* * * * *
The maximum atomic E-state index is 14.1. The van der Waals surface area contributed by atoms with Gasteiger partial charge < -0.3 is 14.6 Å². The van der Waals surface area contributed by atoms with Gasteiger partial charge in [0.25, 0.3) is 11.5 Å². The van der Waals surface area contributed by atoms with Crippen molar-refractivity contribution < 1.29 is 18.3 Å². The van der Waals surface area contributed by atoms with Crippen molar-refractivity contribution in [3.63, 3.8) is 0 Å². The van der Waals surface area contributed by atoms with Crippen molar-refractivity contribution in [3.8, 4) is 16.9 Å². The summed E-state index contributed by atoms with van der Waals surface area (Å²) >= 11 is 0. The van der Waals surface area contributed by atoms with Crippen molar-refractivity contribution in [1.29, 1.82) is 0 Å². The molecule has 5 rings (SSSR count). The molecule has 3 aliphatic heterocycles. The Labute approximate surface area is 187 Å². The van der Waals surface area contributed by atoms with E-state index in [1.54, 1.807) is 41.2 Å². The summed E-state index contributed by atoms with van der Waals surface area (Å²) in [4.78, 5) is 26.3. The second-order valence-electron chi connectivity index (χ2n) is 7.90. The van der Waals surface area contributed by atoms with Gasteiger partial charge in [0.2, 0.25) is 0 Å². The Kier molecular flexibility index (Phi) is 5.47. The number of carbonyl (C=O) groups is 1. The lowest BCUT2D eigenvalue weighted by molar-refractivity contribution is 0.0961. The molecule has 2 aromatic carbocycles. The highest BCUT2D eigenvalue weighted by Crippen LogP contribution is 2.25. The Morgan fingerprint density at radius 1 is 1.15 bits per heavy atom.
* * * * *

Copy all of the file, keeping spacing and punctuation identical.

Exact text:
The maximum atomic E-state index is 14.1. The van der Waals surface area contributed by atoms with Gasteiger partial charge < -0.3 is 14.6 Å². The van der Waals surface area contributed by atoms with Gasteiger partial charge in [0.25, 0.3) is 11.5 Å². The van der Waals surface area contributed by atoms with Crippen molar-refractivity contribution < 1.29 is 18.3 Å². The van der Waals surface area contributed by atoms with Crippen molar-refractivity contribution in [3.63, 3.8) is 0 Å². The van der Waals surface area contributed by atoms with Crippen molar-refractivity contribution in [3.8, 4) is 16.9 Å². The summed E-state index contributed by atoms with van der Waals surface area (Å²) >= 11 is 0. The van der Waals surface area contributed by atoms with Crippen molar-refractivity contribution in [1.29, 1.82) is 0 Å². The molecule has 5 rings (SSSR count). The molecule has 3 aliphatic heterocycles. The Labute approximate surface area is 187 Å². The van der Waals surface area contributed by atoms with E-state index in [1.54, 1.807) is 41.2 Å². The summed E-state index contributed by atoms with van der Waals surface area (Å²) in [4.78, 5) is 26.3. The second-order valence-electron chi connectivity index (χ2n) is 7.90. The van der Waals surface area contributed by atoms with Gasteiger partial charge in [0.2, 0.25) is 0 Å². The Kier molecular flexibility index (Phi) is 5.47. The number of carbonyl (C=O) groups is 1. The lowest BCUT2D eigenvalue weighted by molar-refractivity contribution is 0.0961. The molecule has 2 aromatic carbocycles. The highest BCUT2D eigenvalue weighted by Crippen LogP contribution is 2.25. The Morgan fingerprint density at radius 1 is 1.15 bits per heavy atom.